JASON DEAREN, Associated Press
On a vast tract of old North Carolina farmland, crews are getting ready to build something the U.S. South has never seen: a commercial-scale wind energy farm.
The $600 million project by the Spanish firm Iberdrola Renewables LLC will put 102 turbines on 22,000 acres (8,900 hectares) near the coastal community of Elizabeth City, with plans to add about 50 more. Once up and running, it could generate about 204 megawatts, or enough electricity to power about 60,000 homes.
It would be the first large onshore wind farm in a region with light, fluctuating winds that has long been a dead zone for wind power.
After a years-long regulatory process that once appeared to have doomed the plan, Iberdrola spokesman Paul Copleman told The Associated Press that construction is to begin in about a month.
Right now, there's not a spark of electricity generated from wind in nine states across the Southeast from Arkansas to Florida, according to data from the American Wind Energy Association, an industry trade group.
But taller towers and bigger turbines are unlocking new potential in the South, according to the U.S. Department of Energy, and the industry is already looking to invest.
CAMP LEJEUNE, N.C. (AP) — Duke Energy Corp. is breaking ground on a solar energy farm on the East Coast's largest Marine Corps base as the military diversifies from petroleum power.
The country's largest electric company is starting construction Friday at Camp Lejeune on a 13-megawatt solar array on 100 acres. The project's goal is helping the Navy and Marines meet their energy and security goals while furthering Duke Energy's renewable energy holdings.
The Navy has decided its reliance on oil is a national security problem and plans to produce at least half of its on-shore energy needs from alternative sources by 2020.
Duke Energy is required by state law to generate 12.5 percent of its electricity from renewable sources by 2021. Duke is investing about $500 million on three other North Carolina solar projects.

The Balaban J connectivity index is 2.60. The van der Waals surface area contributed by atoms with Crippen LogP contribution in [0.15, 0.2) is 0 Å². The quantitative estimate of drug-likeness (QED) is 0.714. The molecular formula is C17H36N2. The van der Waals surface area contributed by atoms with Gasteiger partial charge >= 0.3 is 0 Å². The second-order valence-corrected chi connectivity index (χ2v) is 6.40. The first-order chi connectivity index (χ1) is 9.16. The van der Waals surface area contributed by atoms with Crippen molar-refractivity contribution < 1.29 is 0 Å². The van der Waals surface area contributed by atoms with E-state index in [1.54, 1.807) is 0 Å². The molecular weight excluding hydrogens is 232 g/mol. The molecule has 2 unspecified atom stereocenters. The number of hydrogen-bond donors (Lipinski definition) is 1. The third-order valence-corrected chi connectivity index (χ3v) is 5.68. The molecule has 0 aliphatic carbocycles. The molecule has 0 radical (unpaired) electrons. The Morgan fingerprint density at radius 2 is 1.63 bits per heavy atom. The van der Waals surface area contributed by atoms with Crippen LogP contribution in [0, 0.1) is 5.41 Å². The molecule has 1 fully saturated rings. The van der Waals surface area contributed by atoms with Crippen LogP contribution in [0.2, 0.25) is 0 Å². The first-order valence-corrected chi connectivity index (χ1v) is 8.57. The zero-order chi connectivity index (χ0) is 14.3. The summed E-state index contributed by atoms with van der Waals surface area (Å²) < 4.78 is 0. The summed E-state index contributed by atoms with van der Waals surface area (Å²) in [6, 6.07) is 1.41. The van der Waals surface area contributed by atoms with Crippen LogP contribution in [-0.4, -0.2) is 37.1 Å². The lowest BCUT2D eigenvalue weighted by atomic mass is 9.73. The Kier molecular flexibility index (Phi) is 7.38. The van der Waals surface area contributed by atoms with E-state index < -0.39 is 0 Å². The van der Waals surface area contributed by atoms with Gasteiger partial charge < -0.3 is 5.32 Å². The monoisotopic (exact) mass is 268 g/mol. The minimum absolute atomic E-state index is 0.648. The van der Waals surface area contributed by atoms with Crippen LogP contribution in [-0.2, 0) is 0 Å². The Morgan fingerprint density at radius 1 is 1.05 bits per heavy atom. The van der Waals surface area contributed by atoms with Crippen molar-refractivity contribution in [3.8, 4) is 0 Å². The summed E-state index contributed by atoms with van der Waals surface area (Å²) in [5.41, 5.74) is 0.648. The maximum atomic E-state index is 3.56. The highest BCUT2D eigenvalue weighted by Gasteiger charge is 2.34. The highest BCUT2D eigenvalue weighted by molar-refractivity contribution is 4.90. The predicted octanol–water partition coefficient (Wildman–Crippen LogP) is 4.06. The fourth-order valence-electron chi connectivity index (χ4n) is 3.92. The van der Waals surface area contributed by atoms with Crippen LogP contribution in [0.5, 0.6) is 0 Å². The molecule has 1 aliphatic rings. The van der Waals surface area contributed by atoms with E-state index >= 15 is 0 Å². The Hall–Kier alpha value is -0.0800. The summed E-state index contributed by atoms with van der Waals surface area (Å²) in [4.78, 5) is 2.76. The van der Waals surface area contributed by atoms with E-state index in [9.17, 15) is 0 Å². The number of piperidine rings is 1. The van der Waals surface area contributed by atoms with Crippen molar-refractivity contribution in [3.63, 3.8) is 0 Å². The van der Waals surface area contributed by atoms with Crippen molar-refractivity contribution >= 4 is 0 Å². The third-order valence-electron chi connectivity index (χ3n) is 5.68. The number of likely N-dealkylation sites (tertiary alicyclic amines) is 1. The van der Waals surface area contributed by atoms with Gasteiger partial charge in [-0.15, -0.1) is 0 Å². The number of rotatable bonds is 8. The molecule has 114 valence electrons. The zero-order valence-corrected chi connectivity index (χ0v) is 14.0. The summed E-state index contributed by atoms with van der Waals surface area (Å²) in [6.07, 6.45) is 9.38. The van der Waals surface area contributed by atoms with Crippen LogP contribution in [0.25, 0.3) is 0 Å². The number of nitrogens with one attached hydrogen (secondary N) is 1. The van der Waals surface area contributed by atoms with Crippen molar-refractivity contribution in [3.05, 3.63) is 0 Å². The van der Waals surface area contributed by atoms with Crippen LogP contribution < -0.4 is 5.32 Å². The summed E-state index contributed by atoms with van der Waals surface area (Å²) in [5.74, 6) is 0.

Source: Associated Press & PennEnergy.com
HOUSTON (AP) — Halliburton's second-quarter profit dropped as it dealt with some charges tied to the oil market slowdown. But the company's adjusted results easily topped analysts' estimates.
Its stock climbed more than 3 percent in Monday premarket trading.
Halliburton, a provider of drilling services to oil and gas operators, earned $54 million, or 6 cents per share, for the period ended June 30. A year earlier the Houston company earned $774 million, or 91 cents per share.
Halliburton said that the current quarter included charges of 30 cents per share tied primarily to severance costs and asset write-offs that were mostly the result of the recent downturn in the energy market.
MATTHEW BROWN, Associated Press
BILLINGS, Mont. (AP) — A proposed fee for some Montana-Dakota Utilities customers who use their own wind or solar power has drawn opposition from renewable energy backers who say the company is trying to stifle small-scale electricity generation.
The Public Service Commission said the fee is unprecedented for customers who use "net-metering," which allows homeowners or businesses to sell excess power they generate back to the grid in exchange for credit on their bills.
It's built into a 21-percent rate increase that's proposed for about 26,000 eastern Montana customers. The Bismarck, North Dakota-based utility says it needs additional revenue to cover its increasing costs, including $400 million in pollution controls at coal plants in Montana and South Dakota.